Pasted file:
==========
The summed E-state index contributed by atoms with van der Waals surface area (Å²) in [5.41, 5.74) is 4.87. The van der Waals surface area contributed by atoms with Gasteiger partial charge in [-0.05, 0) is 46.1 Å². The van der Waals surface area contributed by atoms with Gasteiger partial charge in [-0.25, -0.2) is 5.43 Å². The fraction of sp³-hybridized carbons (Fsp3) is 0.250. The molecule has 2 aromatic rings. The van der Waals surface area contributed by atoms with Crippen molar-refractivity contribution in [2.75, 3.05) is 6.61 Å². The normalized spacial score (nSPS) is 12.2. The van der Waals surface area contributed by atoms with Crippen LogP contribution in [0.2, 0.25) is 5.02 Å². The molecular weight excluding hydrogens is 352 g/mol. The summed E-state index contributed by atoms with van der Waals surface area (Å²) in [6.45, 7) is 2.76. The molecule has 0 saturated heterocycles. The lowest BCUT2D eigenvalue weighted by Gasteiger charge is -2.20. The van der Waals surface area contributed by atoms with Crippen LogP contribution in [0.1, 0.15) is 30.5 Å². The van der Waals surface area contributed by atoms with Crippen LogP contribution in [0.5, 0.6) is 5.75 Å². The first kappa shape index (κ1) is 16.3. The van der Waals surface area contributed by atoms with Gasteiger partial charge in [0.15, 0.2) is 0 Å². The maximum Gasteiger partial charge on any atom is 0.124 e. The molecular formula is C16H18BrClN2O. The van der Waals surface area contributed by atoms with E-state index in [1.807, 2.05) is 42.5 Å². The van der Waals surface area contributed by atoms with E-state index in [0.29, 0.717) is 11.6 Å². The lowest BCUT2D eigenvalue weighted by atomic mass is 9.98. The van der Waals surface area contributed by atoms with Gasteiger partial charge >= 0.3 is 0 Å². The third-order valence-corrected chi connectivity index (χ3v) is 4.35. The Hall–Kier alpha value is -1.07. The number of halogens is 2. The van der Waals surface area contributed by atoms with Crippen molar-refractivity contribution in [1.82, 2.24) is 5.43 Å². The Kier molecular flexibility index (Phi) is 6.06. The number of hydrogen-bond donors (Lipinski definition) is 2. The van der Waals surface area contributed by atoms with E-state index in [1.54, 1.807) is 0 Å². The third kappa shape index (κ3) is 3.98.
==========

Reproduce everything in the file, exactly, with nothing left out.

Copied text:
The summed E-state index contributed by atoms with van der Waals surface area (Å²) in [5.41, 5.74) is 4.87. The van der Waals surface area contributed by atoms with Gasteiger partial charge in [-0.05, 0) is 46.1 Å². The van der Waals surface area contributed by atoms with Gasteiger partial charge in [-0.25, -0.2) is 5.43 Å². The fraction of sp³-hybridized carbons (Fsp3) is 0.250. The molecule has 2 aromatic rings. The van der Waals surface area contributed by atoms with Crippen molar-refractivity contribution in [2.75, 3.05) is 6.61 Å². The normalized spacial score (nSPS) is 12.2. The van der Waals surface area contributed by atoms with Crippen LogP contribution in [0.2, 0.25) is 5.02 Å². The molecular weight excluding hydrogens is 352 g/mol. The summed E-state index contributed by atoms with van der Waals surface area (Å²) in [6.45, 7) is 2.76. The molecule has 0 saturated heterocycles. The lowest BCUT2D eigenvalue weighted by Gasteiger charge is -2.20. The van der Waals surface area contributed by atoms with Crippen LogP contribution in [0.1, 0.15) is 30.5 Å². The van der Waals surface area contributed by atoms with Crippen LogP contribution in [0.5, 0.6) is 5.75 Å². The first kappa shape index (κ1) is 16.3. The van der Waals surface area contributed by atoms with Gasteiger partial charge in [0.15, 0.2) is 0 Å². The maximum Gasteiger partial charge on any atom is 0.124 e. The molecular formula is C16H18BrClN2O. The van der Waals surface area contributed by atoms with E-state index in [1.807, 2.05) is 42.5 Å². The van der Waals surface area contributed by atoms with E-state index in [0.29, 0.717) is 11.6 Å². The lowest BCUT2D eigenvalue weighted by atomic mass is 9.98. The van der Waals surface area contributed by atoms with Gasteiger partial charge >= 0.3 is 0 Å². The third-order valence-corrected chi connectivity index (χ3v) is 4.35. The Hall–Kier alpha value is -1.07. The number of halogens is 2. The van der Waals surface area contributed by atoms with Crippen molar-refractivity contribution in [1.82, 2.24) is 5.43 Å². The Kier molecular flexibility index (Phi) is 6.06. The number of hydrogen-bond donors (Lipinski definition) is 2. The van der Waals surface area contributed by atoms with E-state index in [1.54, 1.807) is 0 Å². The third kappa shape index (κ3) is 3.98.